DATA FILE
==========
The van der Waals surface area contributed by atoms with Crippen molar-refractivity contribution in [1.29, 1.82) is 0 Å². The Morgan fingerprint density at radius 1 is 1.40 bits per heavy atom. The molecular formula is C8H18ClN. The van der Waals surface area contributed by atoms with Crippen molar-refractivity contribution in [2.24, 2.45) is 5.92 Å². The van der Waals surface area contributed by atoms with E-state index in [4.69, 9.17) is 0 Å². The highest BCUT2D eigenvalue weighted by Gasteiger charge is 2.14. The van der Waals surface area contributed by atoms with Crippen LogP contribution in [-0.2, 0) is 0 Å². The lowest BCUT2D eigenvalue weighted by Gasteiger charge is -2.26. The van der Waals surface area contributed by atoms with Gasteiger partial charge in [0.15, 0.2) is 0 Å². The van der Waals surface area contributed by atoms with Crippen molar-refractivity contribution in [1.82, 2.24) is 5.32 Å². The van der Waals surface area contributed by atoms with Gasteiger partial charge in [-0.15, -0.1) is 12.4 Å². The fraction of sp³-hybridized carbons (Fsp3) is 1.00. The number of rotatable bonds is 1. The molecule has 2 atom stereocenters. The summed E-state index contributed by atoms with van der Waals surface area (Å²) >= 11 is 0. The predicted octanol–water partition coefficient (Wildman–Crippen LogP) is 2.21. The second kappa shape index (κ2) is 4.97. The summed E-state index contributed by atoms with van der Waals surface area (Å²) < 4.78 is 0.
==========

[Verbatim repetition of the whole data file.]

The van der Waals surface area contributed by atoms with Crippen molar-refractivity contribution in [1.29, 1.82) is 0 Å². The Morgan fingerprint density at radius 1 is 1.40 bits per heavy atom. The molecular formula is C8H18ClN. The van der Waals surface area contributed by atoms with Crippen molar-refractivity contribution in [2.24, 2.45) is 5.92 Å². The van der Waals surface area contributed by atoms with E-state index in [4.69, 9.17) is 0 Å². The highest BCUT2D eigenvalue weighted by Gasteiger charge is 2.14. The van der Waals surface area contributed by atoms with Crippen LogP contribution in [-0.2, 0) is 0 Å². The lowest BCUT2D eigenvalue weighted by Gasteiger charge is -2.26. The van der Waals surface area contributed by atoms with Gasteiger partial charge in [0.15, 0.2) is 0 Å². The van der Waals surface area contributed by atoms with Crippen molar-refractivity contribution in [1.82, 2.24) is 5.32 Å². The van der Waals surface area contributed by atoms with Gasteiger partial charge in [-0.15, -0.1) is 12.4 Å². The fraction of sp³-hybridized carbons (Fsp3) is 1.00. The number of rotatable bonds is 1. The molecule has 2 atom stereocenters. The summed E-state index contributed by atoms with van der Waals surface area (Å²) >= 11 is 0. The predicted octanol–water partition coefficient (Wildman–Crippen LogP) is 2.21. The second kappa shape index (κ2) is 4.97. The summed E-state index contributed by atoms with van der Waals surface area (Å²) < 4.78 is 0.